Wednesday, 12 February 2014

Indian Wednesday #2: A 'souper' supper

Curried carrot and ginger soup with pan-fried paneer
Curry leaf bread
Pistachio and cardamom ice cream

This was my first week cooking properly from Modern Spice and I wanted to try something using unfamiliar ingredients in an unfamiliar format. So much of what we think if as Indian food in the UK is curry and rice that I wanted to avoid both of those. So, I plumped for a soup and this rather fascinating sounding bread, which I thought would go together well. It's still winter here in Europe and so the idea of soup and bread for dinner sounded a good one.

I'm quite familiar with making home made bread and so the recipe was straight forward enough. However, I think even if you weren't that familiar, the recipe is so well-written and you'd find it quite easy. The main ingredient is the 'curry leaf' which I had never heard of and I had despaired of finding, until I discovered the wonderful Indian quarter on the Rue de la Faubourg St. Denis, here in Paris. There the myriad Indian grocery stores are plush with the fresh fragrance of exotic spice, which I discovered, on arriving home curry leaves in hand, came from that plant.

I shaped my loaf like a traditional french brioche, and when I cut into the turmeric yellow interior, all the fragrances of the Rue de la Faubourg St Denis came pouring out, the perfect marriage of East and West. It's a densely moist  loaf, almost cake like in texture and sweetness, and hard not to eat on its own.

The loaf ended up being the perfect accompaniment to the soup, its earthy wholesomeness backed by a slight heat. The crispy cheese provided an original and appropriate alternative to croutons cut through with the cilantro leaves. Cilantro, or coriander as we call it in the UK has been one of my favorite herbs for many years, yet I am always surprised at its fresh, almost citric taste, every time I eat it. So much for taste memory.

No meal is complete without a dessert, but for this one I developed my own recipe based on the traditional Indian dessert, kulfi.  If you've never had cardamom in a dessert before, it's almost impossible to imagine, but it gives a delicately aromatic perfume, to desserts rather like incense. As it's mine, I'll share the recipe with you. It's down below under the pictures.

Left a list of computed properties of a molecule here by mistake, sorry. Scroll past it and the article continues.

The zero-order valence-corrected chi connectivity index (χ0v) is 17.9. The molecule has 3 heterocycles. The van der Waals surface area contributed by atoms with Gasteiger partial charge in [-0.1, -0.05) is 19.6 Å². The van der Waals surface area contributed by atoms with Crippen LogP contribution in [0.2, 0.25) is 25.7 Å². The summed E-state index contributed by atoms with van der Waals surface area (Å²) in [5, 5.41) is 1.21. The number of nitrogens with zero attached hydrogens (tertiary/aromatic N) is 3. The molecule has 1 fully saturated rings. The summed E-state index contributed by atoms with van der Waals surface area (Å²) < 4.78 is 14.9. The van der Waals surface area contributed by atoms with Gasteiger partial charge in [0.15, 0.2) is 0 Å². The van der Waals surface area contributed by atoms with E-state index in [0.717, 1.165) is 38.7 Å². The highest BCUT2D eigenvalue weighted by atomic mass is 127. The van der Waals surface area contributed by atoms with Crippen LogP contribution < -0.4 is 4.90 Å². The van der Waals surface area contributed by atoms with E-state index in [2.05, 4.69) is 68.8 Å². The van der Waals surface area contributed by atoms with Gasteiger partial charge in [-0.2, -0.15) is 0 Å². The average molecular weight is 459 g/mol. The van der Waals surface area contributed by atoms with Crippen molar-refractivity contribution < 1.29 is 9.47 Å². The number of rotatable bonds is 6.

Monica Bhide's curry leaf bread

Bread and soup: a marriage made in heaven

Pistachio and cardamom ice cream

Pistachio and cardamom ice cream

Active time: 20 minutes
Total time: 3 hours

½ cup shelled pistachios
2 cups milk
8 cardamom pods, crushed
¾ cup sugar
3 eggs
¾ cup cream

1. Mix together the pistachios and milk using a hand blender, until the pistachios are chopped into small pieces; add the crushed cardamom pods.
2. Bring the mixture to the boil in a saucepan; remove it from the heat and allow it to infuse for about twenty minutes and then remove the cardamom pods.
3. Whisk the sugar and eggs together until smooth; add to the milk mixture over a gentle heat, little by little, stirring all the time until the mixture thickens, about 5 minutes. Do not allow the mixture to boil.
4. Allow the mixture to cool, then add the cream and combine using a hand blender.
5. Freeze the mixture in an ice-cream maker, according to the manufacturer’s instructions; transfer to a sealed plastic container and put in the freezer for at least two hours.
6. Place in the fridge one hour before serving time; serve covered with chopped pistachios. 

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